Given the increased traffic, the established evacuation routes, and the proximity of the New York City water supply, C.A.M.P. believes that these agencies must be included in any reviews.

Indeed, the interest from some of these agencies is extremely high – New York City’s Department of Environmental Protection is so concerned over any development to this watershed property that it has expressed its desire to purchase a portion of the property from the Legion. The National Trust for Public Land and the Westchester County Open Space Institute have both expressed an interest in preserving this land.

In the interim, over 160 acres of the property lies vacant and undeveloped. Local community leaders met with officials of the Legion in April 2006 asking for access to a portion of it – specifically access to soccer fields and a hiking path that the Legion had blocked. Mr. Fair confirmed that, to date, the requests from the community leaders were still “under consideration”. A previous request from the Mt. Pleasant school district to purchase a small parcel of land from the Legion has already been denied. The school district had hoped to purchase one acre of land that abutted its property to build a baseball field for the local high school. The Legion refused to sell the acre, forcing the school district to reconfigure its plans and lose out on acreage needed for a popular soccer program.

To date, the major battle between the Legion and the Town has been over property taxes with the Town ultimately losing its appeals before the New York State Courts. Robert Meehan, the Supervisor for the Town of Mt. Pleasant, estimates that the Town, County, and schools lose a combined $1.5 million in tax revenues per year from this site. Mr. Meehan notes that the town already has approximately 30% of its properties designated as tax-exempt, among them the Grasslands facilities (the Westchester County Medical Center and the County
Jail), several treatment facilities and colleges, as well as the more typical religious and non-profit agencies. Mr. Meehan estimates that Mt. Pleasant has one of the highest, if not the highest, proportion of tax-exempt facilities of any town in the County placing a considerable burden on Town services already.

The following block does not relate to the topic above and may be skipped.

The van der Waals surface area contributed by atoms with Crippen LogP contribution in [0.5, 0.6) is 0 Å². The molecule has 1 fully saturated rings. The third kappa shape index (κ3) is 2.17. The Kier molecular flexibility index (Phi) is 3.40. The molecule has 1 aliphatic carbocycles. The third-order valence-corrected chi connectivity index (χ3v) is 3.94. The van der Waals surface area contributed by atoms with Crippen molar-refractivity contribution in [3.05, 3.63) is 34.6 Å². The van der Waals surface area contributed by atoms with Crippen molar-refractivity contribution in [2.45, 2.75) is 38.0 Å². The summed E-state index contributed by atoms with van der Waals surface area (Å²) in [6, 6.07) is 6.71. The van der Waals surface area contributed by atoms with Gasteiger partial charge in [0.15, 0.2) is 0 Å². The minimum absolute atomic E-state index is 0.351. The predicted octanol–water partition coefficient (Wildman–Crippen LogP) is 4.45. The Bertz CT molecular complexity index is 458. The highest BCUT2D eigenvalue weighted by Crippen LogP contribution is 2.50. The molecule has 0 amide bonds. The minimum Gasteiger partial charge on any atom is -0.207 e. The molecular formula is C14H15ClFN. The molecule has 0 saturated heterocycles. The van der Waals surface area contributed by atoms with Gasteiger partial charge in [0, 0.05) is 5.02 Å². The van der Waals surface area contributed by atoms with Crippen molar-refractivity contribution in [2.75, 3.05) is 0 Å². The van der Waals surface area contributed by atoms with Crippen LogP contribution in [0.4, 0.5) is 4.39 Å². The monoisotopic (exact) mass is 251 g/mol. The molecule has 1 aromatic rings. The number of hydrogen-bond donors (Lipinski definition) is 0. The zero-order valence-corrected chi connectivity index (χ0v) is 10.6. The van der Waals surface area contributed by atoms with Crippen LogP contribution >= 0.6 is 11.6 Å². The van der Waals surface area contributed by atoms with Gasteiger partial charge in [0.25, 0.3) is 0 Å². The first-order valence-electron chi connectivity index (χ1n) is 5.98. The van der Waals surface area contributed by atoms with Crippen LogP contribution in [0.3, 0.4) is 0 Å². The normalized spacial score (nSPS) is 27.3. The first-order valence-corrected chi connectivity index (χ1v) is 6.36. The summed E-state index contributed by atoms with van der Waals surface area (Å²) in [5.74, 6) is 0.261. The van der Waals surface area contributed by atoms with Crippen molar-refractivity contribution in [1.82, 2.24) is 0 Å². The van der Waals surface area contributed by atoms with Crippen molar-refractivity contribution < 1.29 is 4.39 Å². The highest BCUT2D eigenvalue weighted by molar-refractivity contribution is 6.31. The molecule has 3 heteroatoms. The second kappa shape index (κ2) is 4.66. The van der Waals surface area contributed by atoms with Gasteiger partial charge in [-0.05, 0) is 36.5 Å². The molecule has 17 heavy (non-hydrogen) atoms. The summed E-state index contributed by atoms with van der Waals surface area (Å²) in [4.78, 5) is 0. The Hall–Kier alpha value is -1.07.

The issue of the Residents of Mt Pleasant vs. the Proposed Westchester University is one that concerns all Westchester County residents. A loss of tax revenue to Mt. Pleasant is a loss of revenue to all County residents since part of the $1.5 million annual shortfall is County taxes. County taxpayers would also bear some of the financial burden for the increased demand for services that a new university would surely create. As County Executive Spano noted earlier this month, any major development in one of our communities should be reviewed to determine its impact upon other County residents. While Mr. Spano was specifically referring to environmental impacts, the County, and its residents, must also be concerned with the financial and logistical impact any large developments would have on the County overall. The construction of a major university in Mt. Pleasant
would permanently remove a large parcel of land from the County tax coffers. It would increase demand for services, affect the environment, and impede emergency evacuation routes. As such, the Legion’s proposal for a major tax-exempt university in our midst demands the attention of every County resident.

The next hearing for the Legion proposal is scheduled for 8:00 p.m., Thursday, December 6 at the Town of Mt. Pleasant Town Hall, Columbus Avenue, Valhalla. Further information may be obtained at 914-742-2300 or at